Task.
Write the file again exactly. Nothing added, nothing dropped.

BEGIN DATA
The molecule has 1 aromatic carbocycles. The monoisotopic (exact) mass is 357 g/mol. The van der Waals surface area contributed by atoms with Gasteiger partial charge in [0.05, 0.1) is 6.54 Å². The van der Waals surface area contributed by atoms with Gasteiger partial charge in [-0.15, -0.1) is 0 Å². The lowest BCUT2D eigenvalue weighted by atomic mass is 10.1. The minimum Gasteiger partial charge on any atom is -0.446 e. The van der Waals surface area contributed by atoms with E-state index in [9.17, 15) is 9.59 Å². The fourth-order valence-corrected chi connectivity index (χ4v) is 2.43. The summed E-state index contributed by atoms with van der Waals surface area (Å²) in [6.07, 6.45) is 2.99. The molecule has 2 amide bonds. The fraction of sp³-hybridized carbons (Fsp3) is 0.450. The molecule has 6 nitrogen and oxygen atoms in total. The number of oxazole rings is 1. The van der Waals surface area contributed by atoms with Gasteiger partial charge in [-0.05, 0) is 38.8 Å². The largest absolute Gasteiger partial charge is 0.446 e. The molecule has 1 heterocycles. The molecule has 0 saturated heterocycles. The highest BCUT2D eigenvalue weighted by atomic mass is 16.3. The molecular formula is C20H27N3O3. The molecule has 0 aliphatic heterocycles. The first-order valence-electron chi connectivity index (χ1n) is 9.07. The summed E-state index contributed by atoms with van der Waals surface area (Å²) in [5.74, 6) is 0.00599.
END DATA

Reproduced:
The molecule has 1 aromatic carbocycles. The monoisotopic (exact) mass is 357 g/mol. The van der Waals surface area contributed by atoms with Gasteiger partial charge in [0.05, 0.1) is 6.54 Å². The van der Waals surface area contributed by atoms with Gasteiger partial charge in [-0.15, -0.1) is 0 Å². The lowest BCUT2D eigenvalue weighted by atomic mass is 10.1. The minimum Gasteiger partial charge on any atom is -0.446 e. The van der Waals surface area contributed by atoms with E-state index in [9.17, 15) is 9.59 Å². The fourth-order valence-corrected chi connectivity index (χ4v) is 2.43. The summed E-state index contributed by atoms with van der Waals surface area (Å²) in [6.07, 6.45) is 2.99. The molecule has 2 amide bonds. The fraction of sp³-hybridized carbons (Fsp3) is 0.450. The molecule has 6 nitrogen and oxygen atoms in total. The number of oxazole rings is 1. The van der Waals surface area contributed by atoms with Gasteiger partial charge in [-0.05, 0) is 38.8 Å². The largest absolute Gasteiger partial charge is 0.446 e. The molecule has 1 heterocycles. The molecule has 0 saturated heterocycles. The highest BCUT2D eigenvalue weighted by atomic mass is 16.3. The molecular formula is C20H27N3O3. The molecule has 0 aliphatic heterocycles. The first-order valence-electron chi connectivity index (χ1n) is 9.07. The summed E-state index contributed by atoms with van der Waals surface area (Å²) in [5.74, 6) is 0.00599.